Negotiation Mastery Blog

A Celebrity’s Guide to Negotiation

I thought I would take a quick romp through history to see if there are any lessons to be learnt about the art of negotiation from some of the famous figures and celebrities from the present and past.

Lyndon B Johnson & Indira Gandhi

Lesson: flirt outrageously with your counterparty.

The love-in between these two leaders took place on Gandhi’s first state visit to America. The young Indian Prime Minister fluttered her eyelashes and the effect on Johnson was immediate. He turned on all his Texan charm and flirted every bit as much as she did. Calling her “little lady”, he asked her to dance with him at a White House reception, drinking late into the night with her and inviting himself to another dinner she was attending.

It may not have been quite as romantic as Cleopatra and Mark Anthony or Margaret Thatcher and Ronald Reagan (what did happen to their love-child?), but there was certainly a vibe, if you get my drift, and the American food and financial aid package to India increased substantially.

Even if you can’t bring yourself to flirt, build rapport; it goes a long way. Gandhi and Nixon, Johnson’s successor, hated each other, Nixon called her “the old witch”. The aid package dropped immediately.

Vladimir Putin

Lesson: Watch out, there are some nasty people about!

If you’re a billionaire, you might think you’re pretty powerful. Especially if you’re a Russian billionaire because almost certainly you got to that position by being a bit of a gangster. Russian negotiation tactics notoriously involve such practices as dangling your counterparty out of the window by their legs.

But there is always someone bigger and scarier than you, whoever you are.

Vladimir Putin, the Russian President, once locked Oleg Deripaska, a billionaire metals magnate, in a room, threw a pen at him and forced him to sign a contract to save a failing factory. Robert Dudley, current Chief Exec of BP, was forced to flee the country and go briefly into hiding.

But all of that is baby stuff compared to how he has dealt with the oil tycoon, Mikhail Khodorkovsky. His simple approach to negotiation here was to put Khodorkovsky in jail for 7 years on trumped up fraud charges. “Let’s negotiate now, shall we, Mr Khodorkovsky?”.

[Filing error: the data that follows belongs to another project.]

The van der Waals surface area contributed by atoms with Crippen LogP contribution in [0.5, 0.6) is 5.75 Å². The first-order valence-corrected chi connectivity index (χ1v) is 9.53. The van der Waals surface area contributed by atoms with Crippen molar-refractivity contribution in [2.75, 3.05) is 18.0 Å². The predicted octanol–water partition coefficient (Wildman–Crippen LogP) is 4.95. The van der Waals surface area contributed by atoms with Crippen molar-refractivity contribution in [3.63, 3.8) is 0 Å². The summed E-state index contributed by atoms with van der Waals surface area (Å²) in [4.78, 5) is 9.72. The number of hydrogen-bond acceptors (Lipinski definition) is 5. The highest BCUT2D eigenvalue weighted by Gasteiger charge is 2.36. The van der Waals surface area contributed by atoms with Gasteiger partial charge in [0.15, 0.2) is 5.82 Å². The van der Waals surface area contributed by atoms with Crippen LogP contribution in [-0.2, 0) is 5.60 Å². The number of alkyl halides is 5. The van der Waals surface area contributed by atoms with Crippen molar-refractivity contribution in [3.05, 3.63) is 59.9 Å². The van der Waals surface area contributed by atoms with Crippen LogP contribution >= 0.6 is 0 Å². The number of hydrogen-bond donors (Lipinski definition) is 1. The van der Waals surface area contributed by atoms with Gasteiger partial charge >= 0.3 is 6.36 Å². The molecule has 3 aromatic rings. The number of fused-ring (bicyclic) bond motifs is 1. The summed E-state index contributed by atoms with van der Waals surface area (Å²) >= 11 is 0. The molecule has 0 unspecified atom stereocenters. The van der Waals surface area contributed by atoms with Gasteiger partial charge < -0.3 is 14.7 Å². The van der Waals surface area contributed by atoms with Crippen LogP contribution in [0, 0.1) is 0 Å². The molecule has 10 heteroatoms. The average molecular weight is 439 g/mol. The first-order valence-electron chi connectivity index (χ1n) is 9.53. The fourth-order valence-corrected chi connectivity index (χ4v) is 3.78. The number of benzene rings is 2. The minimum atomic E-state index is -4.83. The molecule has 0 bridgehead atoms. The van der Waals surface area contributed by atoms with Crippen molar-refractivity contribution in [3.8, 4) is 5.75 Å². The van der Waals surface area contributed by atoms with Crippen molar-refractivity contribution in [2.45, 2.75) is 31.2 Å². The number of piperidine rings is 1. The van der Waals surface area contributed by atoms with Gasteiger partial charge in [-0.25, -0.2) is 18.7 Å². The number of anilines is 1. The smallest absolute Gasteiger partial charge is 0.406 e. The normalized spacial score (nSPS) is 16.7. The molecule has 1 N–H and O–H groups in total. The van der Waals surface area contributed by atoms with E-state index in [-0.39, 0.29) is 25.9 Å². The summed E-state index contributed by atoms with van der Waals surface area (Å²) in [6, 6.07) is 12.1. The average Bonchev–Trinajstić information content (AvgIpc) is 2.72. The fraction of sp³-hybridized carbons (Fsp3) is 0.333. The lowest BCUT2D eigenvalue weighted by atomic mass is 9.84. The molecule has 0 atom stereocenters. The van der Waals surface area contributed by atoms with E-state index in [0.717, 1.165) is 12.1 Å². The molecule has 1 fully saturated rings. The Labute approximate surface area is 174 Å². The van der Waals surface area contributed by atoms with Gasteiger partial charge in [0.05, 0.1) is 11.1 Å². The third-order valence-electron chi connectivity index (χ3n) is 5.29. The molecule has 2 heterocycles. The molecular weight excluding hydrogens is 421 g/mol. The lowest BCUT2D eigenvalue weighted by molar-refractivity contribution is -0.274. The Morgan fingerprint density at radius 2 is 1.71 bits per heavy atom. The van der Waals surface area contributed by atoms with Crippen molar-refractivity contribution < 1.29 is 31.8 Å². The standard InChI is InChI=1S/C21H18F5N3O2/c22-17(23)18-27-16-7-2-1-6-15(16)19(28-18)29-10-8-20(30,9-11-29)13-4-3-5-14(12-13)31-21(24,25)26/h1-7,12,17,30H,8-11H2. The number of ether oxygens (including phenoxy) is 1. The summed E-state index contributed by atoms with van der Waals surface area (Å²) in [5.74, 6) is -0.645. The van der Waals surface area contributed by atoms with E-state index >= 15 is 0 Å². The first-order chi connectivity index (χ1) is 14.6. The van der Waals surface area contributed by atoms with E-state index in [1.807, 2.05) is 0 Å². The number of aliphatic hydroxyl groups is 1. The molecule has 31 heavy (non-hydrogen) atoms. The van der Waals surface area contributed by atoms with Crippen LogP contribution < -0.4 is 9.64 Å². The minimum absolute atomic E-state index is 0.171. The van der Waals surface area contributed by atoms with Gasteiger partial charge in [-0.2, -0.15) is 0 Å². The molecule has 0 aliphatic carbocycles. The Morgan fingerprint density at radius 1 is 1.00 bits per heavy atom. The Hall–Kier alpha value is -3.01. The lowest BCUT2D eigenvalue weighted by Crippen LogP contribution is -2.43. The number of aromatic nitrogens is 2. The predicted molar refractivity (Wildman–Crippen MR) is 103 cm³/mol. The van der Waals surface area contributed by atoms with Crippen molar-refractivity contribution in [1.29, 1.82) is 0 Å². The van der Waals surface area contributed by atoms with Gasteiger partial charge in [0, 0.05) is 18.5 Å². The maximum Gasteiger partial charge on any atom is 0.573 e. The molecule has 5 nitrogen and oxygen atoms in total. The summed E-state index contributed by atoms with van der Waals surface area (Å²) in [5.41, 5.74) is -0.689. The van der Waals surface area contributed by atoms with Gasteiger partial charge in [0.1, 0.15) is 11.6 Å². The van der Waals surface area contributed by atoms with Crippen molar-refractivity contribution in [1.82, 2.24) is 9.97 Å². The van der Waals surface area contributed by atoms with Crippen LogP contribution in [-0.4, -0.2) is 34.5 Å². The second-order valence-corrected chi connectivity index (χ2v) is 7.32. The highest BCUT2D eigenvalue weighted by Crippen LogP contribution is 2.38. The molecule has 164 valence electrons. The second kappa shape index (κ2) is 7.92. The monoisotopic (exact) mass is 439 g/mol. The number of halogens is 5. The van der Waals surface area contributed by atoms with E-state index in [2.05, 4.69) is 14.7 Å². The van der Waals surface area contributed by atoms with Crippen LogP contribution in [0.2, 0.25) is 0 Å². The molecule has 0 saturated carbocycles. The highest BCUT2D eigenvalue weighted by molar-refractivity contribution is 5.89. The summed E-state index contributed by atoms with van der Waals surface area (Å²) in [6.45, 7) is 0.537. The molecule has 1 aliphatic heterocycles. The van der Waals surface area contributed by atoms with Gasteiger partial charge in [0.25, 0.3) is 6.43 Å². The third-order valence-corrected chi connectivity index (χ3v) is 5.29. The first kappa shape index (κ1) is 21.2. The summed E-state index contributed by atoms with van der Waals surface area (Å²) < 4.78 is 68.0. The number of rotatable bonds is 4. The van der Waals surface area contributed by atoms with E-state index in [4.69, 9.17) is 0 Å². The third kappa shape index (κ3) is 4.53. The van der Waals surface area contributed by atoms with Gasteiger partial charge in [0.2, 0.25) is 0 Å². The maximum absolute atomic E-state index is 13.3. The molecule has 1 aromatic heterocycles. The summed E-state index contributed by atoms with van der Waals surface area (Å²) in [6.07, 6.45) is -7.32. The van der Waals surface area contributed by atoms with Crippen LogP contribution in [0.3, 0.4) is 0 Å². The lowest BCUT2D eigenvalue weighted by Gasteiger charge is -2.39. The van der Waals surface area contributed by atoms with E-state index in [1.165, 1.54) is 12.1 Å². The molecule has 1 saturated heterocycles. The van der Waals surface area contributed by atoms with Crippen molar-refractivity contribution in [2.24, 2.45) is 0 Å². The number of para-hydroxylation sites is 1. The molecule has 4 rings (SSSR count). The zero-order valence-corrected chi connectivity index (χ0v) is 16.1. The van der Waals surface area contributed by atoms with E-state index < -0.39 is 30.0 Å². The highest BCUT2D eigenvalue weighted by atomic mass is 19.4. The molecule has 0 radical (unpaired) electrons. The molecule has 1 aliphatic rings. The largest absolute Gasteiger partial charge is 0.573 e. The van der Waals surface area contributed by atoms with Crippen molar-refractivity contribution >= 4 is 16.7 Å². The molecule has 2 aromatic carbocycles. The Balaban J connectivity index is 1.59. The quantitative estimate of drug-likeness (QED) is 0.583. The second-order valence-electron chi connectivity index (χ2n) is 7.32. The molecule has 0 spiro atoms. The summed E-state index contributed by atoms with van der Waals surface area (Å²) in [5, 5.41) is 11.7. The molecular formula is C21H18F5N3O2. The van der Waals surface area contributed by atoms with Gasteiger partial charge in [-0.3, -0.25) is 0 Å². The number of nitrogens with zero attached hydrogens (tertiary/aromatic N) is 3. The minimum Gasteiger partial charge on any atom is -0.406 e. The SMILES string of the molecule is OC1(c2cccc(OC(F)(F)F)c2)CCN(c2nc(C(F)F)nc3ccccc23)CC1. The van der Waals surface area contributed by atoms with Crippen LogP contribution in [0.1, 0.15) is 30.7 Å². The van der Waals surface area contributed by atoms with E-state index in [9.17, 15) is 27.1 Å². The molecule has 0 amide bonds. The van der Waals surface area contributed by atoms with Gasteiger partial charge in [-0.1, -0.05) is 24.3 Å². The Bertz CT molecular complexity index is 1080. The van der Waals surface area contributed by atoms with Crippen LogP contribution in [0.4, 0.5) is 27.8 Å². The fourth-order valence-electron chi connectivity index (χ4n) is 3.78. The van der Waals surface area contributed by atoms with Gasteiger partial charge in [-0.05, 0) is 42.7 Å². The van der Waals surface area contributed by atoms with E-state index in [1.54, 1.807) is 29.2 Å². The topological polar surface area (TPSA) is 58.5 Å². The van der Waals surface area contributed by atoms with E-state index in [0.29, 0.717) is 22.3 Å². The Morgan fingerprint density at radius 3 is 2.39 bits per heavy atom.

Ronald Thwaites, QC

Lesson: If you’re negotiating with Vladimir Putin, get Ronald Thwaites on your side.

“There’s nothing personal about it, if I attack you and rip your arms and legs off and I nail your bleeding carcass to the witness box, its nothing I’ve got against you”. A nice quote from Ronald Thwaites QC, the famous and friendly criminal lawyer.

I often wonder who would win in a fight between a lion and tiger, or a shark and a crocodile, or Vladimir Putin and Ronald Thwaites. Or a fight between any of them really.

Val Doonican’s Mum

Lesson: Treat yourself with respect, treat others with respect and they, in turn, will treat you with respect.

In the wise words of advice the great Val Doonican received from his mum:

“She said son, be a proud man and hold your head up high. Walk tall, walk tall and look the world right in the eye.”

Very, very true, Mrs Doonican. And with his cardigans and rocking-chair, who could doubt your son’s credibility.

Genghis Khan

Lesson: Even scary people are open to going win-win.

Contrary to his popular reputation, Genghis Khan was a force for civilisation. In building an empire that was to stretch from Korea to Vienna, he introduced a legal code, a standardised script, a mail system, religious freedom, cultural tolerance, a (largely) meritocratic government, free commerce and a generally better living standard.

Clearly, he could have better PR.

Ok, I admit, he did some pretty bad things too. He could be brutal and he ordered many massacres. But remember, this was the 12th century and massacres was what they did in those days.

But the point is it was rarely his first choice. On the contrary, he would offer cities and states the chance to join him peacefully and those that did gained in culture and prosperity from doing so. It was a genuine win-win solution.

Of course, if they did not take this option, he would gladly do win-lose – and he would do it very well. Nobody won an arm-wrestle with Genghis Khan.

(Footnote: I do not advocate massacre as a specific negotiation tactic).

The Family Spratt

Lesson: Work together to solve the problem and everyone wins

Jack Spratt could eat no fat, His wife could eat no lean.

And so betwixt the two of them They licked the platter clean.

Work together and everyone wins! It could hardly be expressed more clearly.

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In all, a light little romp but who said truth and humour are mutually exclusive?